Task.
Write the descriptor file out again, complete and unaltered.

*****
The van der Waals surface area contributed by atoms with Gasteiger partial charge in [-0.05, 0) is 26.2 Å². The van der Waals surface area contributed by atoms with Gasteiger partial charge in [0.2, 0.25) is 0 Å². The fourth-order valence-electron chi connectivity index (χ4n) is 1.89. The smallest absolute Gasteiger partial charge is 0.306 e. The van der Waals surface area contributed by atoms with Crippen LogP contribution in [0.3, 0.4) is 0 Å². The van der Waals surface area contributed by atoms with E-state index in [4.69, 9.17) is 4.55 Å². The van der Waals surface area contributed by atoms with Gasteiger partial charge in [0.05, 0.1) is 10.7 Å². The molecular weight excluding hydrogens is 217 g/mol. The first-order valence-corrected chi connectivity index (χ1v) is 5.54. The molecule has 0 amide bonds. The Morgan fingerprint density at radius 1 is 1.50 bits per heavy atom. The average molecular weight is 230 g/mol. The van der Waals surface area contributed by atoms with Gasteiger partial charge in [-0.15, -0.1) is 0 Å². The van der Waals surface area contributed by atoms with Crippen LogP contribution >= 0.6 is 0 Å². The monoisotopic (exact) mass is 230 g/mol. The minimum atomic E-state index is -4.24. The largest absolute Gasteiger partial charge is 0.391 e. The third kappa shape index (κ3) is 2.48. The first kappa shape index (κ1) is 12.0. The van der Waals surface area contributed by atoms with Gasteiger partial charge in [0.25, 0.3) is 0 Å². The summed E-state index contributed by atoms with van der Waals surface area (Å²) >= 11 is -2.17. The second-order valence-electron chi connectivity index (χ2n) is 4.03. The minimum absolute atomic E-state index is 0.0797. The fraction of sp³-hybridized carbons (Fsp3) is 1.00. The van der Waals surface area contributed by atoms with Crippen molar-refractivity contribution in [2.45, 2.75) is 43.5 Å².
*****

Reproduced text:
The van der Waals surface area contributed by atoms with Gasteiger partial charge in [-0.05, 0) is 26.2 Å². The van der Waals surface area contributed by atoms with Gasteiger partial charge in [0.2, 0.25) is 0 Å². The fourth-order valence-electron chi connectivity index (χ4n) is 1.89. The smallest absolute Gasteiger partial charge is 0.306 e. The van der Waals surface area contributed by atoms with Crippen LogP contribution in [0.3, 0.4) is 0 Å². The van der Waals surface area contributed by atoms with E-state index in [4.69, 9.17) is 4.55 Å². The van der Waals surface area contributed by atoms with Gasteiger partial charge in [0.05, 0.1) is 10.7 Å². The molecular weight excluding hydrogens is 217 g/mol. The first-order valence-corrected chi connectivity index (χ1v) is 5.54. The molecule has 0 amide bonds. The Morgan fingerprint density at radius 1 is 1.50 bits per heavy atom. The average molecular weight is 230 g/mol. The van der Waals surface area contributed by atoms with Gasteiger partial charge in [-0.15, -0.1) is 0 Å². The van der Waals surface area contributed by atoms with Crippen LogP contribution >= 0.6 is 0 Å². The monoisotopic (exact) mass is 230 g/mol. The minimum atomic E-state index is -4.24. The largest absolute Gasteiger partial charge is 0.391 e. The third kappa shape index (κ3) is 2.48. The first kappa shape index (κ1) is 12.0. The van der Waals surface area contributed by atoms with Gasteiger partial charge in [0.25, 0.3) is 0 Å². The summed E-state index contributed by atoms with van der Waals surface area (Å²) >= 11 is -2.17. The second-order valence-electron chi connectivity index (χ2n) is 4.03. The minimum absolute atomic E-state index is 0.0797. The fraction of sp³-hybridized carbons (Fsp3) is 1.00. The van der Waals surface area contributed by atoms with Crippen molar-refractivity contribution in [2.45, 2.75) is 43.5 Å².